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Reducing Friction in Machines Means Less Drag on the Environment

How Tribology is Aiding the Fight Against Climate Change

Mechanic disassembling car engine. ©FabficaCr
Mechanic disassembling car engine. ©FabficaCr

As pressure mounts to enlist all resources in the fight against global warming, energy efficiency is taking on an expanding role.

One particular field of study is taking the concept of efficiency to another level, literally.

Efficiency on an Atomic Level

Tribology is the study of kinetic properties, or properties related to motion, that have a direct impact on efficiency. Specifically, it examines three related phenomena: friction, wear, and lubrication. The study of these elements of physical resistance often takes place at an atomic or slightly larger nanoscale.

The Society of Tribologists and Lubrication Engineers (STLE) defines the specialty in relatively mundane terms. It describes the practice simply as the “study of surfaces moving relative to one another.”

A closer look at the three areas of focus provides more detail. Friction is defined as the resistance to motion between two contacting objects or materials. Wear is the loss of mass or material as the result of friction. Finally, lubrication is the use of solutions or solids to help reduce the incidence of friction and wear.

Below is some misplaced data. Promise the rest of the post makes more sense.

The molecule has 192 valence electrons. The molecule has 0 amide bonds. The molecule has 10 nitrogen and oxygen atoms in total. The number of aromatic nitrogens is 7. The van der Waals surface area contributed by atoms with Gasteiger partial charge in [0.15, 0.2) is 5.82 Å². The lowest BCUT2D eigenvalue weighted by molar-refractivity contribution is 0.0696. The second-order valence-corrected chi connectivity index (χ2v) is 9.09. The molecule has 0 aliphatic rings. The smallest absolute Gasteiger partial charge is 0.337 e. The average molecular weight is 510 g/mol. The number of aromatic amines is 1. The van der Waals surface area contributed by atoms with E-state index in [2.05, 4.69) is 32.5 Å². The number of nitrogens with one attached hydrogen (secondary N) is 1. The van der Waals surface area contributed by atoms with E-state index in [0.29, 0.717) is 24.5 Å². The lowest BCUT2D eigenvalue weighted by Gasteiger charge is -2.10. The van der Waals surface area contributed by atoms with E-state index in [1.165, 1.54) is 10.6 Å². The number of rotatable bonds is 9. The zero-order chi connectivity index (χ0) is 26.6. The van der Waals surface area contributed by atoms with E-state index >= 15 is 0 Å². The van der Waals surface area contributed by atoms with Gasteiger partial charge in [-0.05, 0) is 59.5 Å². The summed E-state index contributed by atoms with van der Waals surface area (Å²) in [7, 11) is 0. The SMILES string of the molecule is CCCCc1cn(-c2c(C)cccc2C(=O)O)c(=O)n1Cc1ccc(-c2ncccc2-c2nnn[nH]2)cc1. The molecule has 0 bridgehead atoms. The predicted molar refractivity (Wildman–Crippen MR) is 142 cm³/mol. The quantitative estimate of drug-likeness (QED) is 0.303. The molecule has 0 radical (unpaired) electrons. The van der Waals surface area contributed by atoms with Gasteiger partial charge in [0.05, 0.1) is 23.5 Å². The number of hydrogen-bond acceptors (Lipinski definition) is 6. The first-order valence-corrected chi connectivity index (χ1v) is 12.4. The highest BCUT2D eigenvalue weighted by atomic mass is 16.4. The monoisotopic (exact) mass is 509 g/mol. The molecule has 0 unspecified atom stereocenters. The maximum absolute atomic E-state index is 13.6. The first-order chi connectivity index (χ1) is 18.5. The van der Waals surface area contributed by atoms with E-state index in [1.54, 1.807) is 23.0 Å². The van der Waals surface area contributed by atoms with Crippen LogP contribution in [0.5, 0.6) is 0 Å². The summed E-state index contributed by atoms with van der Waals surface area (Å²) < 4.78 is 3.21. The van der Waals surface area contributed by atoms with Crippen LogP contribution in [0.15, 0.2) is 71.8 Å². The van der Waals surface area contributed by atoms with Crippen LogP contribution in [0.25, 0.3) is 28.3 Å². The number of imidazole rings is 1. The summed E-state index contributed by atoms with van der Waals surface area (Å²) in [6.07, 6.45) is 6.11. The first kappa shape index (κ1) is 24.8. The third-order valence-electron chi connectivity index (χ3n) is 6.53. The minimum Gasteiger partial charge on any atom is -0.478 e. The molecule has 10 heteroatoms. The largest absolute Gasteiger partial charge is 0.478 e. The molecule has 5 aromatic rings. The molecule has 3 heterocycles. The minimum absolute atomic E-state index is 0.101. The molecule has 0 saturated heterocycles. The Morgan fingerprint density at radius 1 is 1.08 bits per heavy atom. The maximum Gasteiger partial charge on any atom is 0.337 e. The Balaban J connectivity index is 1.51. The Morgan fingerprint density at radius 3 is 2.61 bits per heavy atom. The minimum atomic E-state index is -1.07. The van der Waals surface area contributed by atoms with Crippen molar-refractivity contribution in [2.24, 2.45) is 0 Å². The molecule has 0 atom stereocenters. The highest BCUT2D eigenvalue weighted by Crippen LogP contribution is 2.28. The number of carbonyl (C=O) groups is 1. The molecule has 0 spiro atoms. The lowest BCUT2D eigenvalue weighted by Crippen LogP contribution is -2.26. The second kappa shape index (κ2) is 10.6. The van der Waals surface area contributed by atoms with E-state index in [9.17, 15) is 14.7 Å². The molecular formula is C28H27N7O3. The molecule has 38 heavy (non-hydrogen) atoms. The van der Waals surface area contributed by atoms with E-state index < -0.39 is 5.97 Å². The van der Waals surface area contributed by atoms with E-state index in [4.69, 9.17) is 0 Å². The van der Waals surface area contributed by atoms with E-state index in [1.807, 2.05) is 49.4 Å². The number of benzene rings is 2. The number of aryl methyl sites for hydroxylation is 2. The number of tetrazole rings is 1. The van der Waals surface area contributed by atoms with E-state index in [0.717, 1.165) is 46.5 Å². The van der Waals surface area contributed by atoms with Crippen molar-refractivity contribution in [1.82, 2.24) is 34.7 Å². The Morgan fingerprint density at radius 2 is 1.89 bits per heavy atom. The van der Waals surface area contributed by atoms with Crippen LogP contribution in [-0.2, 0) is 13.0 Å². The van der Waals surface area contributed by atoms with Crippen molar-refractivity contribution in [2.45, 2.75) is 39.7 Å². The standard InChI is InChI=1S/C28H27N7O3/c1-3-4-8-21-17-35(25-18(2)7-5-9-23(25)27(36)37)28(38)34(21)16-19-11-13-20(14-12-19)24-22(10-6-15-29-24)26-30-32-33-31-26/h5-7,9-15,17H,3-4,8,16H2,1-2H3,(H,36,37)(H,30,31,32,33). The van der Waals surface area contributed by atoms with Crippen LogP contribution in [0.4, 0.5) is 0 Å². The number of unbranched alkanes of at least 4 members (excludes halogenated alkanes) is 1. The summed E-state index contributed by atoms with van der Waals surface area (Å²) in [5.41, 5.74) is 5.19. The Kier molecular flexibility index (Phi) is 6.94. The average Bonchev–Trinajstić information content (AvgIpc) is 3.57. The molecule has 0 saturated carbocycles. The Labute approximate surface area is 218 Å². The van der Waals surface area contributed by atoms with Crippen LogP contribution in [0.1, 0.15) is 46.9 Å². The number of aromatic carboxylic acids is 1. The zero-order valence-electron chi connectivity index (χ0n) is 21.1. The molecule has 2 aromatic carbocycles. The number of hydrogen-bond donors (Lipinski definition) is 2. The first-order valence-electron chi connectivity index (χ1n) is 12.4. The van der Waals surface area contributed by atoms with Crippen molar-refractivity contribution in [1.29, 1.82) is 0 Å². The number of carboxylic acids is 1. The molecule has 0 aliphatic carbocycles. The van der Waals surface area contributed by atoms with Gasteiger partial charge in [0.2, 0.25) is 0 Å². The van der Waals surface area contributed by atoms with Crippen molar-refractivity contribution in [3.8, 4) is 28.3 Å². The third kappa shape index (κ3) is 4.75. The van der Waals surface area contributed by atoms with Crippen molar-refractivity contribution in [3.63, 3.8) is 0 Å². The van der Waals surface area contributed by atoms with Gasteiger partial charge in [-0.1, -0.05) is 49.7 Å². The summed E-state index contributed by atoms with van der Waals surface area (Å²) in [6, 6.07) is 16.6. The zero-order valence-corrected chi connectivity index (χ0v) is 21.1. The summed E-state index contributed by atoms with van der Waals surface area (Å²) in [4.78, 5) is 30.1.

The three areas of study encompass various fields. As a result, tribologists draw their expertise from many different specialties, including mechanical engineering, materials science and engineering, chemistry and chemical engineering, and others.

Gears in motion highlight the intricate mechanism of tribology.  ©Ji
Gears in motion highlight the intricate mechanism of tribology. ©Ji

Tribology also has relevance to many different industries and devices because friction and wear occur in so many different processes, and the reduction of both is important to all. Manufacturing, healthcare, sports, and music are a few of the many fields where tribology is applied.

For example, tribology can improve the performance of automobile tires. Friction is essential to a secure grip between the tire and the road. This aids acceleration and safety. On the other hand, all consumers want to minimize wear so their tires will last longer.

Tribology, Energy Efficiency, and Global Warming